Chemistry professor Dr. Darin Ulness teamed with Information Technology Services and the Carl B. Ylvisaker Library to use resources for summer research requiring a large amount of computer power.
At the start of the academic year, the Library Fishbowl fills up with students working on various group projects, but this past summer all 29 machines were harnessed for a single task.
Ulness and student researcher Luke Lillehaugen '19 worked to invest time dynamics in a basic quantum system. Though the project itself was a relatively simple model in quantum mechanics, Ulness knew from the start that it would require lots of computer power to see the calculations, visualize the results and see lots of examples.
Because of Concordia’s support for collaborative projects, he also knew the college could do it.
“We’re lucky in that regard because at a big university that would never happen,” Ulness says.
The chemistry team came together with Concordia ITS and the library for the summer research collaboration, pushing machines to the max and filling the library collaborative space, the Fishbowl.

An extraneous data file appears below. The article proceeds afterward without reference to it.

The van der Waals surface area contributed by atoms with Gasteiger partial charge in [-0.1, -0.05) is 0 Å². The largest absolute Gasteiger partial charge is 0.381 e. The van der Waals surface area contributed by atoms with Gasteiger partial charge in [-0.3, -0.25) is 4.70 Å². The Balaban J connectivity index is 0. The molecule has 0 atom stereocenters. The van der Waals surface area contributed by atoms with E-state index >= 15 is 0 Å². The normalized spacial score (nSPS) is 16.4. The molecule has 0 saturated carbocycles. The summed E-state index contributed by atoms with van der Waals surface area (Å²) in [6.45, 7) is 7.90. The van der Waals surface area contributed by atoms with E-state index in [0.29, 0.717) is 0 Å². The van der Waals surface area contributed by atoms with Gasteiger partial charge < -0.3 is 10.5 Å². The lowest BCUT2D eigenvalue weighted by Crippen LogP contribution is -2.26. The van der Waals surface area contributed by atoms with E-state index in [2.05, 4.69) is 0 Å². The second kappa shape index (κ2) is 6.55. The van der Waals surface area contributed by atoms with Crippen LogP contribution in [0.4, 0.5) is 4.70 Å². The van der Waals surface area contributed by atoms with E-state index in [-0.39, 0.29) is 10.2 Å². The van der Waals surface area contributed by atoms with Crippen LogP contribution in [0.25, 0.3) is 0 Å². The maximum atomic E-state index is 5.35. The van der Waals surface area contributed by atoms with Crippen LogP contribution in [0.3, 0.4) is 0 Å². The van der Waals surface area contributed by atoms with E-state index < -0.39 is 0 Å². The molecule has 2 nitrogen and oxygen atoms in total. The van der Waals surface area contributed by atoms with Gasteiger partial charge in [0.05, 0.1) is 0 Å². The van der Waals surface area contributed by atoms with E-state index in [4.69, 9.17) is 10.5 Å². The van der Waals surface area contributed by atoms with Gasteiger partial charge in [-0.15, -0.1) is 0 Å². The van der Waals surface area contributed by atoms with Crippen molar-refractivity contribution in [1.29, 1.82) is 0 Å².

“It turned out to be a great work environment and the perfect place because we had 29 machines all in one spot.”
Tony Pietrzak and Luke Papenfuss from ITS worked to keep the computers from automatically logging out and they set up a large temporary holding place for the research data.
The researchers also collaborated with a former student of Ulness at New York University. Lillehaugen went to NYU for a week, broadening his worldview of research.
This research project is just one example of Concordia collaborations and how the campus finds creative ways to support its members.
Laurie Probst, library director, says that projects like this are one way the Carl B. remains an active learning place, even in the summer. It’s a chance for the campus community to grow closer together.
“It’s nice being on a smaller campus,” she says.